Koina Greek often appears to many as a mystical key to understanding the deep truths found in scripture, yet it is really just another language that happened to be spoke about two thousand years ago when the Bible was written. Koina simply means “common” and so we see that most scholars today merely see that the language of the bible as the common language of the people at that time. Yet today, people have elevated the Greek language and Greek words above a practical level. They have followed the practice of all who value things that they don’t understand or don’t know very much about. Just as people in the past mystified many things that we would laugh at today, so also many times the way Greek is treated, with regard to the Bible, can often become quite ridicules. Nevertheless, Greek is important when it comes to the interpretation of the scriptures because every version of the New Testament is ultimately derived out of this language, but it still must be treated as what it is, a language which people spoke. Koina Greek was a spoken language similar to the languages that people speak today and should be used and interpreted the same way.
Spoken languages often have words in them that are made of compound words that when it comes to their usage, have nothing to do with the individual words that they are composed of. An example of this in the English language is the word breakfast. If we separate the two words we have “break” and “fast”. So one could conclude that this word is supposed to mean: a meal, in which someone that hasn’t eaten for a while, begins to eat again. Now this sounds pretty good until someone starts applying it practically. For instance, a restaurant named Denny’s advertises that they serve breakfast all day long. Using our derived definition, one might come to the conclusion that if they have stopped eating at any point in the day, they can always go to Denny’s and start eating again. It even makes perfect sense because Denny’s actually is open twenty four hours a day, yet any English speaker knows that deriving such conclusion based on Denny’s advertisement would be absolutely absurd. The Denny’s advertisement is not talking about how late their restaurants are open. It is talking about pancakes, waffles, eggs, toast, omelets, and etc. Though initially it seems that our definition was drawing a deeper meaning into the Denny’s advertisement by looking at the composition of its words, it was actually leading us away from the intended meaning of the advertiser. The point is that simply breaking apart compound words does not necessarily help in the interpretation of spoken languages and can even cause listeners to draw false conclusions.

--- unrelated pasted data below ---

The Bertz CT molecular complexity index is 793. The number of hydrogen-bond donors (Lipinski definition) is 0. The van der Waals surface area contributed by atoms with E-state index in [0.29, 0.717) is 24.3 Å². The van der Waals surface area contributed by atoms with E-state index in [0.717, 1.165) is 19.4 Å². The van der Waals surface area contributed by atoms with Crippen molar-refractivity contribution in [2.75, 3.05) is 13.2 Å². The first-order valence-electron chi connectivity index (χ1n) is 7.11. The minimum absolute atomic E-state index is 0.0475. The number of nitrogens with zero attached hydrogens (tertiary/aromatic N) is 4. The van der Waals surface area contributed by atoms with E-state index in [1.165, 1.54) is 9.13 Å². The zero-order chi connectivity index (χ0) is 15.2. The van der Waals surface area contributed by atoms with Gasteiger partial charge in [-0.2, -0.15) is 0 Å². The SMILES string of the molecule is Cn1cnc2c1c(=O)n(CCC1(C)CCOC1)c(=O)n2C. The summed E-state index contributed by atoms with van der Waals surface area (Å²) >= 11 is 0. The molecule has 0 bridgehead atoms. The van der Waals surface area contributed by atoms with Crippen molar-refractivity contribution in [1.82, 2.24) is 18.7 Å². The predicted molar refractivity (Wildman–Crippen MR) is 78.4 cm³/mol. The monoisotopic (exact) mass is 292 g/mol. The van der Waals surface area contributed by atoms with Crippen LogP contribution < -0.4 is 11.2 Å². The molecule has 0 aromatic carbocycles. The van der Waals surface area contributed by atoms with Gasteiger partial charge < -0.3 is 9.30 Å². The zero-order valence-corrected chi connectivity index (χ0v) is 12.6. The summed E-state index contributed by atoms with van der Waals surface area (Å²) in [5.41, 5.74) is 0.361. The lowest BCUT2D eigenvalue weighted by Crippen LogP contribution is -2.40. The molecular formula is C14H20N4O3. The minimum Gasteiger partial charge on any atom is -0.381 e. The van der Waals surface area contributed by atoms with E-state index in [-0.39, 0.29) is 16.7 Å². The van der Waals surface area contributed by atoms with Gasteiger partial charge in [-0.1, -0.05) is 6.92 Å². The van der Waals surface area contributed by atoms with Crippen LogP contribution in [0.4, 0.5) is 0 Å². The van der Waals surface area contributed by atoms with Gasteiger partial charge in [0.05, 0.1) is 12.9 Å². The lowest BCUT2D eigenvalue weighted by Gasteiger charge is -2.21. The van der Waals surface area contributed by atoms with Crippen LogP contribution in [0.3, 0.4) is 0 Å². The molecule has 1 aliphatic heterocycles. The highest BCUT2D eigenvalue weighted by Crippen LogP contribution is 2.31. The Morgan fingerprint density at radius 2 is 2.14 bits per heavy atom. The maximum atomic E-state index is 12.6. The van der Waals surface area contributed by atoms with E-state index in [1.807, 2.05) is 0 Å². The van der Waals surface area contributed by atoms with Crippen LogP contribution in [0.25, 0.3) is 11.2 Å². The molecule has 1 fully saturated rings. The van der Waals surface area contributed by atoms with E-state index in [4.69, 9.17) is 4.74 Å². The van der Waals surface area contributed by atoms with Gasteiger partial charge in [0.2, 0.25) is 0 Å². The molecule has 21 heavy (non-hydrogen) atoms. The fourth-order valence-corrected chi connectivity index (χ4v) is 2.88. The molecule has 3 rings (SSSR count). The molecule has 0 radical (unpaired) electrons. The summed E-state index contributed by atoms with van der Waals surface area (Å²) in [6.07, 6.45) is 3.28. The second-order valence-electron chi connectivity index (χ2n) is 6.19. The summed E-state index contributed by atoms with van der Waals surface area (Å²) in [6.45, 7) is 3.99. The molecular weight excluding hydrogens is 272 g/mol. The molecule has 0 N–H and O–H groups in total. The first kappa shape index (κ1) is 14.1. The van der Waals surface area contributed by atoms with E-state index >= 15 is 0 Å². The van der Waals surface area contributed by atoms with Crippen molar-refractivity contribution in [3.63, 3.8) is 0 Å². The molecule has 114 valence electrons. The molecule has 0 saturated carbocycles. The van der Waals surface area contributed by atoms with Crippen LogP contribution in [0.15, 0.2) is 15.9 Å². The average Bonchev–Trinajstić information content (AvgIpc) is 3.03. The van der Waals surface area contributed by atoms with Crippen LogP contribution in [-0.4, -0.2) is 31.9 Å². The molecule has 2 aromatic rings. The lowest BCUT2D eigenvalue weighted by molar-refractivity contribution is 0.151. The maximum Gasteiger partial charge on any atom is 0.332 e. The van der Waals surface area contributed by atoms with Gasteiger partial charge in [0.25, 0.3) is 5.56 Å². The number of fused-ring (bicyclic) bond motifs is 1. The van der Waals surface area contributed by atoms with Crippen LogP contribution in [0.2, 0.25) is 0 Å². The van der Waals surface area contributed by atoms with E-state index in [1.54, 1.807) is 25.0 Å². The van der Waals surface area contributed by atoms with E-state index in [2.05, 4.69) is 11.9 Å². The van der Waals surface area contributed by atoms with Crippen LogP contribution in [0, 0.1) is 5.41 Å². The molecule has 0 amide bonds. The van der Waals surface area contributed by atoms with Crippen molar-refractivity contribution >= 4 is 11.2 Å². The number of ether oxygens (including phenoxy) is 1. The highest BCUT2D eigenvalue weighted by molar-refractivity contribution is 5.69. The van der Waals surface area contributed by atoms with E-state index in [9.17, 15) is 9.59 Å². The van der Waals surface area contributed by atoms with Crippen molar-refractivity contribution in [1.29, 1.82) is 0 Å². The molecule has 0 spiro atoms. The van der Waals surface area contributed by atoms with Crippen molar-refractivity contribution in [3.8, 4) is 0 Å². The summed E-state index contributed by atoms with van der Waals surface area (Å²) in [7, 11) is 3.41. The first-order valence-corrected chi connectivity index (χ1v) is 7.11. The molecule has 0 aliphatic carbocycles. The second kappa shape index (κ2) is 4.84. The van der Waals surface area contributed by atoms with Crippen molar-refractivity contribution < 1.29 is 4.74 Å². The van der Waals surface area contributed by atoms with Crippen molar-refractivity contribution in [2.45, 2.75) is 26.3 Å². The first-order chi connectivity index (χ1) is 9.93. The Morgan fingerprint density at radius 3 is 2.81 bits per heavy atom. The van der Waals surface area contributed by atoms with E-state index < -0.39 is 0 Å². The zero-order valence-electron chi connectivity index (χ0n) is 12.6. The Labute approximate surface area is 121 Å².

Greek, like other spoken languages can also be misinterpreted if one assumes breaking apart compound words will always grant deeper meaning into the author’s intent. The method of breaking apart compound words is very common practice for people seeking a better understanding of a Greek word used in the New Testament because a large portion of the Greek language is built on compound words. This method often yields a lot of help gaining understanding exactly what the speaker is saying, but this is not always the case. An example of this would be the word sumferw (soomphero). When you break it apart you have the Greek words “soon” and “phero”. “Soon” is a preposition meaning “with” and “phero” is a verb meaning “to bear.” But, if we were to interpret this word to mean “bear with” then most scripture where it is used would make little sense and we would even draw different conclusions than what the authors intended to mean. 2 Corthians 12:7 would end up saying something like, “the manifestation of the spirit is given for the common bearing.” This could mean that the spirit is given so that we will be able to bear with each other or maybe it could also mean that the spirit is given for the purpose so that together we can a display the spirit of God. Either of which could make sense. Nevertheless, this is obviously not what the author is saying. By looking at simple definition or by looking elsewhere in the New Testament we find that soomphero really means “to be profitable” or “advantageous.” Which in turn make 2 Corinthians 12:7 say, “the manifestation of the spirit is given for the profit of all.” Though there are times where breaking apart words can reveal greater meaning, sloppy interpretation leads to bad understanding.